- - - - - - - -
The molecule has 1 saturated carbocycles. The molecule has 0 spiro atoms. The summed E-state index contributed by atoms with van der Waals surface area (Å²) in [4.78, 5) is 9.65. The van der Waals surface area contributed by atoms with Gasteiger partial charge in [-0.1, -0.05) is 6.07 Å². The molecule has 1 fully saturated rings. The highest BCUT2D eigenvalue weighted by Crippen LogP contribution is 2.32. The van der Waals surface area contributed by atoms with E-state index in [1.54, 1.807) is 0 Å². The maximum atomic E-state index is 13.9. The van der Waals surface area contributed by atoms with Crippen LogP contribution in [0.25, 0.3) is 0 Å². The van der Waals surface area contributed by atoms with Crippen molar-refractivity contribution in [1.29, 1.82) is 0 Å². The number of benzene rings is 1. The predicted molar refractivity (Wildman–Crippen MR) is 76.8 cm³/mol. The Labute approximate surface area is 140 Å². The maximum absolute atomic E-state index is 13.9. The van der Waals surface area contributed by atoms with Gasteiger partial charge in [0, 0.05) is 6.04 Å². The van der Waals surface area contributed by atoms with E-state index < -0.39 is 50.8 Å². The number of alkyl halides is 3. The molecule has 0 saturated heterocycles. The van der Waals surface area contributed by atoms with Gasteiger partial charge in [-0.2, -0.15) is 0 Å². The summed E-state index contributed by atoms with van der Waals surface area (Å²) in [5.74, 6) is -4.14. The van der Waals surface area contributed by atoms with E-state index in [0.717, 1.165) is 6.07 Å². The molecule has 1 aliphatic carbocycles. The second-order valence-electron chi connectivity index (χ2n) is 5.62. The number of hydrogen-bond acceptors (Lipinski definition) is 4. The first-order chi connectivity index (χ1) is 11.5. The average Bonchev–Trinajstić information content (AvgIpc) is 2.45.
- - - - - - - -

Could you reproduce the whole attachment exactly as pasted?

The molecule has 1 saturated carbocycles. The molecule has 0 spiro atoms. The summed E-state index contributed by atoms with van der Waals surface area (Å²) in [4.78, 5) is 9.65. The van der Waals surface area contributed by atoms with Gasteiger partial charge in [-0.1, -0.05) is 6.07 Å². The molecule has 1 fully saturated rings. The highest BCUT2D eigenvalue weighted by Crippen LogP contribution is 2.32. The van der Waals surface area contributed by atoms with E-state index in [1.54, 1.807) is 0 Å². The maximum atomic E-state index is 13.9. The van der Waals surface area contributed by atoms with Crippen LogP contribution in [0.25, 0.3) is 0 Å². The van der Waals surface area contributed by atoms with Crippen molar-refractivity contribution in [1.29, 1.82) is 0 Å². The number of benzene rings is 1. The predicted molar refractivity (Wildman–Crippen MR) is 76.8 cm³/mol. The Labute approximate surface area is 140 Å². The maximum absolute atomic E-state index is 13.9. The van der Waals surface area contributed by atoms with Gasteiger partial charge in [0, 0.05) is 6.04 Å². The van der Waals surface area contributed by atoms with E-state index < -0.39 is 50.8 Å². The number of alkyl halides is 3. The molecule has 0 saturated heterocycles. The van der Waals surface area contributed by atoms with Gasteiger partial charge in [-0.2, -0.15) is 0 Å². The summed E-state index contributed by atoms with van der Waals surface area (Å²) in [5.74, 6) is -4.14. The van der Waals surface area contributed by atoms with E-state index in [0.717, 1.165) is 6.07 Å². The molecule has 1 aliphatic carbocycles. The second-order valence-electron chi connectivity index (χ2n) is 5.62. The number of hydrogen-bond acceptors (Lipinski definition) is 4. The first-order chi connectivity index (χ1) is 11.5. The average Bonchev–Trinajstić information content (AvgIpc) is 2.45.